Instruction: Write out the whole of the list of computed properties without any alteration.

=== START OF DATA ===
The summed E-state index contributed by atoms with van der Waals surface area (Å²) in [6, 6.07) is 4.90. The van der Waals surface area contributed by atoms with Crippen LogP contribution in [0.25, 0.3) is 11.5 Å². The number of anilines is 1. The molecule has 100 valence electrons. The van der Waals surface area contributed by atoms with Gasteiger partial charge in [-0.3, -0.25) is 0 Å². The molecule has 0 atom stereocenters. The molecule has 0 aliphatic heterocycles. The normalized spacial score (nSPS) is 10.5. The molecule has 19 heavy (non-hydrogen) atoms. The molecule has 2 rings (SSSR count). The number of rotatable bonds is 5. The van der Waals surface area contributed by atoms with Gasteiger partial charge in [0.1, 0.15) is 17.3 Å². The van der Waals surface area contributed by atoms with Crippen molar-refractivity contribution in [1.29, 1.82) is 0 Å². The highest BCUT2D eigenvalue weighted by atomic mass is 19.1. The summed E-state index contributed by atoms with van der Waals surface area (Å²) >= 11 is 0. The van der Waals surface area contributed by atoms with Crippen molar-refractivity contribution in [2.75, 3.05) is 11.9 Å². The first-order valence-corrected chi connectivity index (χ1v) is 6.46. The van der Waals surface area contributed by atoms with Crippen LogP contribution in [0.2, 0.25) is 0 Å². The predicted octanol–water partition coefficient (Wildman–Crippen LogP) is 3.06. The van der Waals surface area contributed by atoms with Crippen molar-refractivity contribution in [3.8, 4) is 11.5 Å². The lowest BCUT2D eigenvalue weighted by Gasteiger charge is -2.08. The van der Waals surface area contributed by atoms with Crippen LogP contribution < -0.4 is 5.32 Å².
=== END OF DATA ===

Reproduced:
The summed E-state index contributed by atoms with van der Waals surface area (Å²) in [6, 6.07) is 4.90. The van der Waals surface area contributed by atoms with Crippen LogP contribution in [0.25, 0.3) is 11.5 Å². The number of anilines is 1. The molecule has 100 valence electrons. The van der Waals surface area contributed by atoms with Gasteiger partial charge in [-0.3, -0.25) is 0 Å². The molecule has 0 atom stereocenters. The molecule has 0 aliphatic heterocycles. The normalized spacial score (nSPS) is 10.5. The molecule has 19 heavy (non-hydrogen) atoms. The molecule has 2 rings (SSSR count). The number of rotatable bonds is 5. The van der Waals surface area contributed by atoms with Gasteiger partial charge in [0.1, 0.15) is 17.3 Å². The van der Waals surface area contributed by atoms with Crippen molar-refractivity contribution in [1.29, 1.82) is 0 Å². The highest BCUT2D eigenvalue weighted by atomic mass is 19.1. The summed E-state index contributed by atoms with van der Waals surface area (Å²) >= 11 is 0. The van der Waals surface area contributed by atoms with Crippen molar-refractivity contribution in [2.75, 3.05) is 11.9 Å². The first-order valence-corrected chi connectivity index (χ1v) is 6.46. The van der Waals surface area contributed by atoms with Crippen LogP contribution in [0.2, 0.25) is 0 Å². The predicted octanol–water partition coefficient (Wildman–Crippen LogP) is 3.06. The van der Waals surface area contributed by atoms with Crippen molar-refractivity contribution in [3.8, 4) is 11.5 Å². The lowest BCUT2D eigenvalue weighted by Gasteiger charge is -2.08. The van der Waals surface area contributed by atoms with Crippen LogP contribution < -0.4 is 5.32 Å².